Legal effect: (other than well-known marks) the first user of the mark is entitled to registration. The registration of a mark, if valid, confers the exclusive right to use the same.
Delivery of document: the certificate of registration is issued in electronic format only.
Duration: ten years from filing date.
Renewal: for periods of ten years. A grace period of up to six months from expiry applies with payment of late fees.
Use: compulsory to defend an existing registration, but is not necessary for renewal. On application by any person aggrieved, the High Court or the Registrar may order a trademark to be removed from the Register in respect of any of the goods registered on the grounds that (1) up to one month before the application, a continuous period of five years or more from the date of registration had elapsed during which there was no genuine use of the trademark in relation to those goods by the proprietor; (2) use has been suspended for five years without proper reason; (3) the mark has become common to the trade; or (4) the proprietor’s use is misleading.
Invalidation: a registered trademark may be declared invalid on the ground that it is a mark devoid of any distinctive character or it is descriptive, or for shape mark, its shape is determined from the nature of the goods, or the mark is contrary to public policy or morality or is deceptive or it was made in bad faith or it is prohibited by any written law, or it is a geographical indication.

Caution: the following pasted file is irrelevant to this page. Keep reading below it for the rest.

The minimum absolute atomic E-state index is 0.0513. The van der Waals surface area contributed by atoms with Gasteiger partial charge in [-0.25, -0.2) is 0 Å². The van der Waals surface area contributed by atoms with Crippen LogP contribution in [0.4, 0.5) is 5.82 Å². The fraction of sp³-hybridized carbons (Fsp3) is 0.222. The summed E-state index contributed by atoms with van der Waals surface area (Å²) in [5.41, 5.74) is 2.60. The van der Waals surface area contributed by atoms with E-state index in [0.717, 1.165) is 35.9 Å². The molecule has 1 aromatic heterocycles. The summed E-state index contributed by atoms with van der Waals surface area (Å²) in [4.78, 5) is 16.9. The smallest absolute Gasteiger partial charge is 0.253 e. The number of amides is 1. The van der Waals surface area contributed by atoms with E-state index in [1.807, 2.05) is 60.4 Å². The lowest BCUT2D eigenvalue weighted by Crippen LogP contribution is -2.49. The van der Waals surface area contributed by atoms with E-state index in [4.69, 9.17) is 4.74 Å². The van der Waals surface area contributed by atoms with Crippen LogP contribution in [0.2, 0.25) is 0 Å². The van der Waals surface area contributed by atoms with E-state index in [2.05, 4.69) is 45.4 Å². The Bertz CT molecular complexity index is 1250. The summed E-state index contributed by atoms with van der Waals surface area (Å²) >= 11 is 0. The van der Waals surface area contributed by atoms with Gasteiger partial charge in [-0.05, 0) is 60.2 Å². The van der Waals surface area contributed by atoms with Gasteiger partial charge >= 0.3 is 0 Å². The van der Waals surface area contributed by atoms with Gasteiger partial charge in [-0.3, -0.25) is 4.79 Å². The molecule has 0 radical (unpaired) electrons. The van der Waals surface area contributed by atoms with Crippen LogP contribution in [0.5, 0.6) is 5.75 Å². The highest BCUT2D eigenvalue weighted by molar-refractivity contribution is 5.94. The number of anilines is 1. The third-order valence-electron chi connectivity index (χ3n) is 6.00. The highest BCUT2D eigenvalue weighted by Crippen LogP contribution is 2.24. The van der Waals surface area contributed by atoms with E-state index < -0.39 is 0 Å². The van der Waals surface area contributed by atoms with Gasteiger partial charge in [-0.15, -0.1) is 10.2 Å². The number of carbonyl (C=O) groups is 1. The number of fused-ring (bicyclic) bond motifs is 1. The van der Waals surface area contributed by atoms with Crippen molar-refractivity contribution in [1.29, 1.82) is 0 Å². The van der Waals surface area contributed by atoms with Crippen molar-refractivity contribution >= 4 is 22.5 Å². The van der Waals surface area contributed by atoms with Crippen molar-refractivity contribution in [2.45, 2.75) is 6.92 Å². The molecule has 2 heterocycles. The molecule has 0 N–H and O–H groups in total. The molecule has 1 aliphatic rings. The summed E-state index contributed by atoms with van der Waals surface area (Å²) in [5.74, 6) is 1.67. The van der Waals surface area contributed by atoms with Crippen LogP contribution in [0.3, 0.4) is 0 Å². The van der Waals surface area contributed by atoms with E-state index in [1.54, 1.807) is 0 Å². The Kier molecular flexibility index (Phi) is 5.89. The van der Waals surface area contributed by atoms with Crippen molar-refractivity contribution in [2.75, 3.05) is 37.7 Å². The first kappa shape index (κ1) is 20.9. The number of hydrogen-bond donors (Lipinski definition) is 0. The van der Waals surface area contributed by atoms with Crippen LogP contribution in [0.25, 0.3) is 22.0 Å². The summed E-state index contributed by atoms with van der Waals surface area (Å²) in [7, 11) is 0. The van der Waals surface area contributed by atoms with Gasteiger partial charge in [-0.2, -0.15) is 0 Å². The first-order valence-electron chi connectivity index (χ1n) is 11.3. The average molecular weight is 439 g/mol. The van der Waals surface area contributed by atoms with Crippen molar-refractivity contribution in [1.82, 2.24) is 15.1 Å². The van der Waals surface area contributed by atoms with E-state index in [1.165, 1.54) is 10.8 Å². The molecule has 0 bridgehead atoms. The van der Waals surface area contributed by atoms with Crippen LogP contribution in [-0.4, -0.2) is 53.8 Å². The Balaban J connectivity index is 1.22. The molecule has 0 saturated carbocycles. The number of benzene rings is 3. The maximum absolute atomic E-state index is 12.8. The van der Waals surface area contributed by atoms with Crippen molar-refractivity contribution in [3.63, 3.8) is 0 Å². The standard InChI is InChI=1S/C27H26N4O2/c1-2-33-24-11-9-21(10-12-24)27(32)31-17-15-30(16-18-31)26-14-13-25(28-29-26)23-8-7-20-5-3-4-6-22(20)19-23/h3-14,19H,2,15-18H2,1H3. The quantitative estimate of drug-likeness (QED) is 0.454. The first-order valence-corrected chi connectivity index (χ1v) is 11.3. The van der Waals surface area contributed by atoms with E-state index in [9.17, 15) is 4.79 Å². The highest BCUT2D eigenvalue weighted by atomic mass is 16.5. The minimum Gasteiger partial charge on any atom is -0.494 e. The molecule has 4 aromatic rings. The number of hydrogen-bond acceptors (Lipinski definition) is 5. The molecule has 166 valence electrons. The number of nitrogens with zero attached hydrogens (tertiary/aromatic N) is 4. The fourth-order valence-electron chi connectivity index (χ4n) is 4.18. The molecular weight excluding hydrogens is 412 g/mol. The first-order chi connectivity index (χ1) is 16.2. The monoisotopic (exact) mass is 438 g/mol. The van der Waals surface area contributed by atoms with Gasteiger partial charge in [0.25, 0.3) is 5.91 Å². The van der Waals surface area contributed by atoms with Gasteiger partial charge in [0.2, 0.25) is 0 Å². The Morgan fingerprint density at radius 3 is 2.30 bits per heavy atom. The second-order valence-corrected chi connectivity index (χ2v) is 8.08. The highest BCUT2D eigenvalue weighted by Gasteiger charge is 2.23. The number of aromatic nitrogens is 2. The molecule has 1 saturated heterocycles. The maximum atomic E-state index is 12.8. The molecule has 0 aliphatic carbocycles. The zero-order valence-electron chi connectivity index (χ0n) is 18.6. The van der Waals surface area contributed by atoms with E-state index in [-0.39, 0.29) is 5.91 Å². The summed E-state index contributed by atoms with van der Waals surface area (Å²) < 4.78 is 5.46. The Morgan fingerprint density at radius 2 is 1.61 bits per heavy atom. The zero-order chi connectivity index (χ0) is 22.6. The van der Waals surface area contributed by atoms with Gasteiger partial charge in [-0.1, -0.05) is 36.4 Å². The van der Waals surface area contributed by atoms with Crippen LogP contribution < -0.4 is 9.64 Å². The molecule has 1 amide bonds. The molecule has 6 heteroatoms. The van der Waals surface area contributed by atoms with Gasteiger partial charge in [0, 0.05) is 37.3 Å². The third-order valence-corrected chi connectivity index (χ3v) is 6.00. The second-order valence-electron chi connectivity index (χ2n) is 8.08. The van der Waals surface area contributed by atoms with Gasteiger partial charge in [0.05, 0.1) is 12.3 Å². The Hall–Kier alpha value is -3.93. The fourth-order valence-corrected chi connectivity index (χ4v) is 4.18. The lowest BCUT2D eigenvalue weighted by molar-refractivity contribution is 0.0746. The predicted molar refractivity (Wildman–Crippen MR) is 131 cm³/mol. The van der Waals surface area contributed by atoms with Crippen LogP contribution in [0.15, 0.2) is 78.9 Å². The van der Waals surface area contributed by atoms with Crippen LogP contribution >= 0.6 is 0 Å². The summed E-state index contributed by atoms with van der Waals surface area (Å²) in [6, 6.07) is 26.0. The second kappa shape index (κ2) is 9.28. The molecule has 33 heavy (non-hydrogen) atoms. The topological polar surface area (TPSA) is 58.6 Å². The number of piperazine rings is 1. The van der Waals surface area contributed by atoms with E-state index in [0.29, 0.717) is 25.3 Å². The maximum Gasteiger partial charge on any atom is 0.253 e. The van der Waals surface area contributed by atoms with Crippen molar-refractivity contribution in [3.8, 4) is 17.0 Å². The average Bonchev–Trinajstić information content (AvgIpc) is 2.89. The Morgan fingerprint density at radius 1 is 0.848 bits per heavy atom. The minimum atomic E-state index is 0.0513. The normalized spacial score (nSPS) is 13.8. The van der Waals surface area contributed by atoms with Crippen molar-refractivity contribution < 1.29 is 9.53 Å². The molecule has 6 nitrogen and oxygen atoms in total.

Marking: no provision.
Assignment: possible, may be with or without goodwill of the business concerned in the goods and in respect of all or some of these goods.
Licenses: recordal is not mandatory. Use by a licensee is deemed as use by the proprietor.
Infringement: arises where a person, without the consent of the proprietor of the registered mark, (1) uses in the course of trade a sign which is identical on identical goods, or (2) uses an identical sign on similar goods, or (3) uses a similar sign on similar goods with those of the registered trademark and there exists a likelihood of confusion. Infringement of a registered trademark which is well-known in Singapore also arises where a party, without consent of the owner uses in the course of trade – a sign which is identical or similar to the registered trademark in relation to goods or services which are not similar and such use would indicate a connection with the registered proprietor and there exists a likelihood of confusion and the interests of the registered proprietor is likely to be damaged by such use.
Criminal penalties for counterfeiting a registered trademark or falsely applying, or making or possessing an article for committing an offense is a fine not exceeding S$100,000.00 or imprisonment not exceeding five years or both. The offense of importing or selling goods with falsely applied trademarks carries a fine of S$10,000.00 for each article (not exceeding S$100,000.00 in aggregate) or to a maximum of five years imprisonment or both.